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Fabulous Flanders — part 3

Tour of Flanders


It's one of the five Monuments, the most prestigious single-day races in men's professional cycling. I've viewed it countless times on television, but now I was actually there in person for the first time. It was my primary reason for selecting this particular trip.


What I witnessed ignited all of my senses. The thunderous roaring of the crowds. The rhythmic sounds from team vehicles and official-looking motorbikes as their tires clapped against the cobbles. Drifting winds that brought delicious smells of food right to my nose. Quick eye movements to capture a glimpse of the streaking peloton, as world-class cyclists rushed by at speeds I'd never seen before.


Prime viewing spot for the Tour of Flanders.

It is said that the Tour of Flanders attracts 750,000 people every year. And I was lucky enough to be one of them. But what made the whole experience way beyond any of my expectations was because of one thing. Simply put, it all came down to the race-day services provided by Trek Travel and its two remarkable guides. The Wisconsin-based company, which has been in the touring business for more than twenty years, promised VIP treatment — and, boy, did they ever deliver.


I quickly realized it was going to be a unique event when we were presented with a glass of champagne upon our arrival at the day's venue. From that moment forward, I was thinking "this is going to be so cool and so special." Along with the bubbly, I was drinking in the entire atmosphere — the fact that I was surrounded by hundreds and hundreds of like-minded folks buzzing with excitement over the opportunity to observe one of the greatest bicycle races in the world.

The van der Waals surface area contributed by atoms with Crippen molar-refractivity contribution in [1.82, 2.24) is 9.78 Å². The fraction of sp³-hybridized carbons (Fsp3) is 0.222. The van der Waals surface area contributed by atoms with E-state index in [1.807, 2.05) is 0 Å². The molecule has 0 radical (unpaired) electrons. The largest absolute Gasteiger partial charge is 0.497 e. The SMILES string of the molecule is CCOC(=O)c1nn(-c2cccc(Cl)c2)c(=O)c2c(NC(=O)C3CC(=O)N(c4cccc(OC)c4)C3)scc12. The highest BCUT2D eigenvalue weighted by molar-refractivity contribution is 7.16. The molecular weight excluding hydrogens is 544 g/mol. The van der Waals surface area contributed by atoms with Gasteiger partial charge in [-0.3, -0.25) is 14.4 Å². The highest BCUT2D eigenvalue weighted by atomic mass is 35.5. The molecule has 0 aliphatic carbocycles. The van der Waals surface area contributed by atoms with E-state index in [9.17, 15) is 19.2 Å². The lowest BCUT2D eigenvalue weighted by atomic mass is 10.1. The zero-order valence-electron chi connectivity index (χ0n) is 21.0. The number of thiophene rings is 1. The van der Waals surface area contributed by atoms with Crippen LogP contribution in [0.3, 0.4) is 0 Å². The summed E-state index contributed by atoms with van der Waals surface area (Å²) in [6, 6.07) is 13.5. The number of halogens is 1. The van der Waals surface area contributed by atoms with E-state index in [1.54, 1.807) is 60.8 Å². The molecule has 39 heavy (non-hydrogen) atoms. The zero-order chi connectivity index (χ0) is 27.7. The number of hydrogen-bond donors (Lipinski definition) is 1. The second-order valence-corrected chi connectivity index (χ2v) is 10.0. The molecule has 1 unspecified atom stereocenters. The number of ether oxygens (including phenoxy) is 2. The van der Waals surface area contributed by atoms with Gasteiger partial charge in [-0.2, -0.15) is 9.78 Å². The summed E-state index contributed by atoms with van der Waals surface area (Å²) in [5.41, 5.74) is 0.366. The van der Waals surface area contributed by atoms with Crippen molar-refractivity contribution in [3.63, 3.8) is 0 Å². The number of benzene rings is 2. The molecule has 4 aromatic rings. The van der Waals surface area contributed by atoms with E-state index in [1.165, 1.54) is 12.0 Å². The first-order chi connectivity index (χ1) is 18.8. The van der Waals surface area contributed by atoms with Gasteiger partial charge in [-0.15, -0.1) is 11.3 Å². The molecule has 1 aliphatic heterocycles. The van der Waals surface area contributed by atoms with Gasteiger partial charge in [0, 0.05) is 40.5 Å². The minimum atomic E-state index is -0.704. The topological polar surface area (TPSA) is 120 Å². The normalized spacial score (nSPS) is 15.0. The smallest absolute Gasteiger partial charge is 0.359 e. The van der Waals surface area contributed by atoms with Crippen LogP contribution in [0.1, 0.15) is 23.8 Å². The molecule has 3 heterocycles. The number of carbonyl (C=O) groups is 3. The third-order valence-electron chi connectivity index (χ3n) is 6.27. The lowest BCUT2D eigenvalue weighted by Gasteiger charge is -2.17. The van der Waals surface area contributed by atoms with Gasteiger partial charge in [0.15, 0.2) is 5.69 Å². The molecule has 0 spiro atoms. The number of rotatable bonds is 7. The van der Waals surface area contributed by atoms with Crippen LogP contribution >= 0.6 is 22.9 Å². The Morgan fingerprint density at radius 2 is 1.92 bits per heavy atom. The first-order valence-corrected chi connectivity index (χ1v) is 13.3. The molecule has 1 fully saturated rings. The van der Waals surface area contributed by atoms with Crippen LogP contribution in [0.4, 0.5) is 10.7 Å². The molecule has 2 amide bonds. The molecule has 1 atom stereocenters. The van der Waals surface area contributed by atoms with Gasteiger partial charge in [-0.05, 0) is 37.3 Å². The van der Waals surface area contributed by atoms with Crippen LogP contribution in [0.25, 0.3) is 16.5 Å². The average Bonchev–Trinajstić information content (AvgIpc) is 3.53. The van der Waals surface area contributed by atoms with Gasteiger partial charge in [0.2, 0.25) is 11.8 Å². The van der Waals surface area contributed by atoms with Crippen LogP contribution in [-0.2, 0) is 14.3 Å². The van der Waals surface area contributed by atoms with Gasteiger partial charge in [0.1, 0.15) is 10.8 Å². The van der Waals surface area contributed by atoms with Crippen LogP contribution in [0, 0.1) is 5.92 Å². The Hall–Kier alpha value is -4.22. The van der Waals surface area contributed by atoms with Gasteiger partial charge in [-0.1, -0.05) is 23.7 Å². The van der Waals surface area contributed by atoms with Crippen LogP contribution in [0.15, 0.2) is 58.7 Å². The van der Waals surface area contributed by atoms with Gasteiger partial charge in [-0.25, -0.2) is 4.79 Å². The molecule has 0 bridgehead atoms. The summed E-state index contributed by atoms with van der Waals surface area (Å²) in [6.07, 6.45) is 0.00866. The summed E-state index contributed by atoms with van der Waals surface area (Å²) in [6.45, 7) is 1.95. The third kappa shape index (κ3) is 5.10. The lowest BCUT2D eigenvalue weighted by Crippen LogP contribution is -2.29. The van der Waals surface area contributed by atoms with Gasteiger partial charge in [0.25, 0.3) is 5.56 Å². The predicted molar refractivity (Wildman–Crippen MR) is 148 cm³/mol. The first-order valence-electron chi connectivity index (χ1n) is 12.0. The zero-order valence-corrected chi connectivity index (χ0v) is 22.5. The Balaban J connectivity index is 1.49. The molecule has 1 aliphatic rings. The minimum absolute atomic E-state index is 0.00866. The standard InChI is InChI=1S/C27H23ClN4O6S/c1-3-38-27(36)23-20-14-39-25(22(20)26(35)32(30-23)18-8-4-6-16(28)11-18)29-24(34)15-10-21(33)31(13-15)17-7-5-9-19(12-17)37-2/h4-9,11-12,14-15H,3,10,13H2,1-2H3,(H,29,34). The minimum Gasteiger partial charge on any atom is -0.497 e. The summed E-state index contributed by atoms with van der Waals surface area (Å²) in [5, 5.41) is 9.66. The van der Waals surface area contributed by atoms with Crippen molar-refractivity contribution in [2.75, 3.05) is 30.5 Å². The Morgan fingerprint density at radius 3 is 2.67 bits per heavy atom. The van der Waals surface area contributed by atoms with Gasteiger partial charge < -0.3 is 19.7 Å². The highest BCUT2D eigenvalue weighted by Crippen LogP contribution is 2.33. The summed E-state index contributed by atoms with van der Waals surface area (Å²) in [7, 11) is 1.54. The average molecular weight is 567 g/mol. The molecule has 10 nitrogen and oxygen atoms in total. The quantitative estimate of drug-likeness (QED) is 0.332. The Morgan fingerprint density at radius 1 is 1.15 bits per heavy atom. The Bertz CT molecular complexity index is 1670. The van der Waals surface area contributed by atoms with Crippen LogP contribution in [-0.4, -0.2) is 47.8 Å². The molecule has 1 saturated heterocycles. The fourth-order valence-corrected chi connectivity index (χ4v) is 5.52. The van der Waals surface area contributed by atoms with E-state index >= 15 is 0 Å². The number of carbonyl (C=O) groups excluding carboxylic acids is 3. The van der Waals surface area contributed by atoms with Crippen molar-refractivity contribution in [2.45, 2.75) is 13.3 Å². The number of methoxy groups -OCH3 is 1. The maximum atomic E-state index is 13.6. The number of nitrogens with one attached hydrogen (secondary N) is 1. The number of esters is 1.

The hospitality showered upon us took place in temporary structures located on the summit of Oude Kwaremont, a strategic point in the Tour of Flanders. Everything was first-rate. The hors d'oeuvres. The meal. The desserts. The wine. The beer. If you went hungry or thirsty, you had only yourself to blame. The top-notch amenities continued when it came to watching the race.


Our "other" wheels for the week in Belgium.

Positioned, both inside and outdoors, were super-sized television monitors to follow the progress of the cyclists. Within a half-hour of their approach toward the Kwaremont, people began migrating to tiered standing areas — basically, the party moved outside. We were just feet from the actual race route. There was no mistaking when the real drama began to unfold.


It started out as waves of noise rolling up the hill, building to a fever-pitch as the titans of cycling came into view. Everyone straining to catch sight of their favorite participant. There they were, the stars of the show — Lidl-Trek's Mads Pedersen, Alpecin-Deceuninck's Mathieu van der Poel, the eventual winner, and the other 173 racers. The rush of the peloton seemed to generate its own wind, breezing by so fast — seemingly out of control, but not. Bringing up the rear were all the team cars, festooned with spare bikes, and the vehicles carrying various race officials. Indeed, a dream-like moment.


In total, the men circled by three times and, as an added bonus, we were treated to the women's race later in the day. It was the speed of all the competitors, especially over the cobbles, that was so impressive. Having ridden the Kwaremont myself the day before, honestly, I was mainly in survival mode. But the pros — both men and women — were absolutely flying.


It was a very long day. Arriving back at the hotel in Ghent, I was exhausted. But I had a big smile on my face, recalling in my mind the cycling spectacle I had just attended. The amazing effort put forth by Wouter and Wiebe, our two guides, and Trek Travel really made it a once-in-a-lifetime experience. I can never thank them enough.


NEXT WEEK: Fabulous Flanders — part 4 ... Trip Highlights


Cheering on the titans of cycling in the Tour of Flanders in Belgium. (Photo courtesy of Trek Travel)

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